Robert Duvall: From 'The Godfather' To 'Get Low'

Robert Duvall i i

hide captionFelix Bush (Robert Duvall) plans a "living funeral" for himself in the drama Get Low.

Sam Emerson / Sony Pictures Classics
Robert Duvall

Felix Bush (Robert Duvall) plans a "living funeral" for himself in the drama Get Low.

Sam Emerson / Sony Pictures Classics

In the new film Get Low, Robert Duvall plays Felix Bush, a secretive recluse who eschews almost all human contact and lives alone in the woods, fueling rumors among townspeople that he's hiding some terrible deed in his past.

One day, Bush comes out of the woods and announces to his town that he wants to stage a public, living funeral — complete with mule, hearse and coffin — before he actually dies. And as it turns out, Bush does in fact harbor a deep secret — one that sent him into his self-imposed exile — which he decides to reveal before his living funeral ends.

Duvall tells Fresh Air's Dave Davies that he infused Bush with a voice and style he modeled after several of his own relatives who grew up in the Deep South.

On 'All Things Considered'

"I didn't really go for an accent," the 79-year-old actor says. "I just went for a flavor from my father's people — the farming people from Virginia."

Duvall says that filming on location in Georgia also added a needed dimension to the film.

"The extras we got — they would come at 4 a.m. and stay until 8 p.m. — there were maybe 1,200 to 1,600 of them," he explains. "We got these extras where it was the first time they were in a movie. In Hollywood, they have the trade magazines and they come in, and ... there's a certain kind of jaded quality. [Whereas] these people were very fresh. They added a wonderful voice themselves to the movie."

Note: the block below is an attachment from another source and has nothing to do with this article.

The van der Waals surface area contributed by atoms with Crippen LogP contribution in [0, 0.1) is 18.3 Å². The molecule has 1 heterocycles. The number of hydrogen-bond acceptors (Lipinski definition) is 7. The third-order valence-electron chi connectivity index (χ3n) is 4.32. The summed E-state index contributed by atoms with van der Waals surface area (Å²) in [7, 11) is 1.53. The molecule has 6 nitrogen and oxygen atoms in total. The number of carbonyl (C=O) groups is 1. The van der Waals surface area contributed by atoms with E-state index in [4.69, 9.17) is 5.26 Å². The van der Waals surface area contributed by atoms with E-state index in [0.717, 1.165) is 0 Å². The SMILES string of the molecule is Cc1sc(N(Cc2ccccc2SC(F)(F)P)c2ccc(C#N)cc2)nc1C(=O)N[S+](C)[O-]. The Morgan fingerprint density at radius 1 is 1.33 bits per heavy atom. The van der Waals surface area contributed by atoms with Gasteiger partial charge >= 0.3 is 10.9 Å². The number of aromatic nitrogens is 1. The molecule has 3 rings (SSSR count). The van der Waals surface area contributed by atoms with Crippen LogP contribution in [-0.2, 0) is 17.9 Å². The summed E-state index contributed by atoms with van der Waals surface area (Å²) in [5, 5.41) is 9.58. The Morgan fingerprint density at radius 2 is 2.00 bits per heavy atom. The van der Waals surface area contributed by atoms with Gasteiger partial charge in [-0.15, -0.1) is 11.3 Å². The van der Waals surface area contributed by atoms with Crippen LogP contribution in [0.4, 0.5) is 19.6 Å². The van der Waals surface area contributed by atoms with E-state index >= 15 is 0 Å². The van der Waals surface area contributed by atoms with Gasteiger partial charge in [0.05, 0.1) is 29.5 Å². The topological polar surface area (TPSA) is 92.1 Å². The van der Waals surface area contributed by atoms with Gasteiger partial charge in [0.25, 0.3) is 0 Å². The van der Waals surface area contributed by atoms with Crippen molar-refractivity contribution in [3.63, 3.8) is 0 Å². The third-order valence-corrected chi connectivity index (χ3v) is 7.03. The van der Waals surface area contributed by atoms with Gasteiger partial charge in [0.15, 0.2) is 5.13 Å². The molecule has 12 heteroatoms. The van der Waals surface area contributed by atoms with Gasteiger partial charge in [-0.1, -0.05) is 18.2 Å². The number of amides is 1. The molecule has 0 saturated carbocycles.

Duvall's other films include To Kill a Mockingbird, M*A*S*H, Apocalypse Now and The Godfather. He received an Academy Award for his role as Mac Sledge in the 1983 drama Tender Mercies and he delivered a riveting performance as the philosopher/cowboy Gus McCrae in the TV adaptation of Larry McMurtry's novel Lonesome Dove. He has also received two Emmy Awards and four Golden Globes, and was awarded a National Medal of Arts at the White House in 2005.


Interview Highlights

On finding out that To Kill a Mockingbird screenwriter Horton Foote had died during the filming of Get Low

"I told Horton when I was doing this movie and I wanted him to see it because it had reminded me a lot of his work. It's really kind of like a Horton Foote movie but he never got to see it. But he seemed to be there in that scene, when I was doing that [final] speech."

On playing Tom Hagen in The Godfather

"A third of the way through [the original] Godfather, I said, 'This is going to be pretty important.' I gained a lot of respect for Coppola, because they had a standby director on the set whose best friend was the first assistant director under the auspices of the studio in case Coppola failed — [because they planned to] fire him. And I gained a lot of respect for Coppola for working under those conditions. I can remember when the film was finished and we had a party, and there was a wonderful buzz, and a wonderful feeling around the whole film."

On playing Lieut. Col. Bill Kilgore in Apocalypse Now

"I was in the Army as a draftee, and I didn't ever know a guy like that. But out of curiosity, I would watch the special service officers — the way they stood — and when I got over there, they had the character's name as [Lieut. Col. Bill Carnage] and they changed it to Kilgore."

On playing Augustus 'Gus' McCrae in Lonesome Dove

"In Texas, wherever you go, people watch it once a year, it's really like a special thing for the people of Texas. It really, really is. And I'm proud of that. ... The English, they have Shakespeare. Russians have Chekhov. South America, they have Borges in Argentina. But the Western is ours, really. And everybody says 'When you gonna make more Westerns?' And they make them, sporadically."

Comments

 

Please keep your community civil. All comments must follow the NPR.org Community rules and Terms of Use. NPR reserves the right to use the comments we receive, in whole or in part, and to use the commenter's name and location, in any medium. See also the Terms of Use, Privacy Policy and Community FAQ.

Support comes from: